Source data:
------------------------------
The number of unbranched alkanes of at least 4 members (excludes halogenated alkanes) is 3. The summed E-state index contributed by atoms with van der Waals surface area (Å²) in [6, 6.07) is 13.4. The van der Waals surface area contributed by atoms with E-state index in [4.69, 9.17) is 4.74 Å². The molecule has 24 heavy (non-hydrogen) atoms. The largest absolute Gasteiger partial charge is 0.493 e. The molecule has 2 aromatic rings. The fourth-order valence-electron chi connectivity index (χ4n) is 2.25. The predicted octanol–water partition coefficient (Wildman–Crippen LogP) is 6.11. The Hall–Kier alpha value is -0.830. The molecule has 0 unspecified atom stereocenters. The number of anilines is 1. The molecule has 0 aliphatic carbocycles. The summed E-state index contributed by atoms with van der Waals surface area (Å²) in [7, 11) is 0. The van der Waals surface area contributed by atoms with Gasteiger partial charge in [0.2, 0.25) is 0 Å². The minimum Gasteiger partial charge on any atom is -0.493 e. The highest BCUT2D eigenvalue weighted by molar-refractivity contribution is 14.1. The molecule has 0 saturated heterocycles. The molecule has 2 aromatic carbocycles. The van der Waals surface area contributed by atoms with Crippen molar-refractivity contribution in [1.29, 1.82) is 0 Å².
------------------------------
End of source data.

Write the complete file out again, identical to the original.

The number of unbranched alkanes of at least 4 members (excludes halogenated alkanes) is 3. The summed E-state index contributed by atoms with van der Waals surface area (Å²) in [6, 6.07) is 13.4. The van der Waals surface area contributed by atoms with E-state index in [4.69, 9.17) is 4.74 Å². The molecule has 24 heavy (non-hydrogen) atoms. The largest absolute Gasteiger partial charge is 0.493 e. The molecule has 2 aromatic rings. The fourth-order valence-electron chi connectivity index (χ4n) is 2.25. The predicted octanol–water partition coefficient (Wildman–Crippen LogP) is 6.11. The Hall–Kier alpha value is -0.830. The molecule has 0 unspecified atom stereocenters. The number of anilines is 1. The molecule has 0 aliphatic carbocycles. The summed E-state index contributed by atoms with van der Waals surface area (Å²) in [7, 11) is 0. The van der Waals surface area contributed by atoms with Gasteiger partial charge in [0.2, 0.25) is 0 Å². The minimum Gasteiger partial charge on any atom is -0.493 e. The highest BCUT2D eigenvalue weighted by molar-refractivity contribution is 14.1. The molecule has 0 saturated heterocycles. The molecule has 2 aromatic carbocycles. The van der Waals surface area contributed by atoms with Crippen molar-refractivity contribution in [1.29, 1.82) is 0 Å².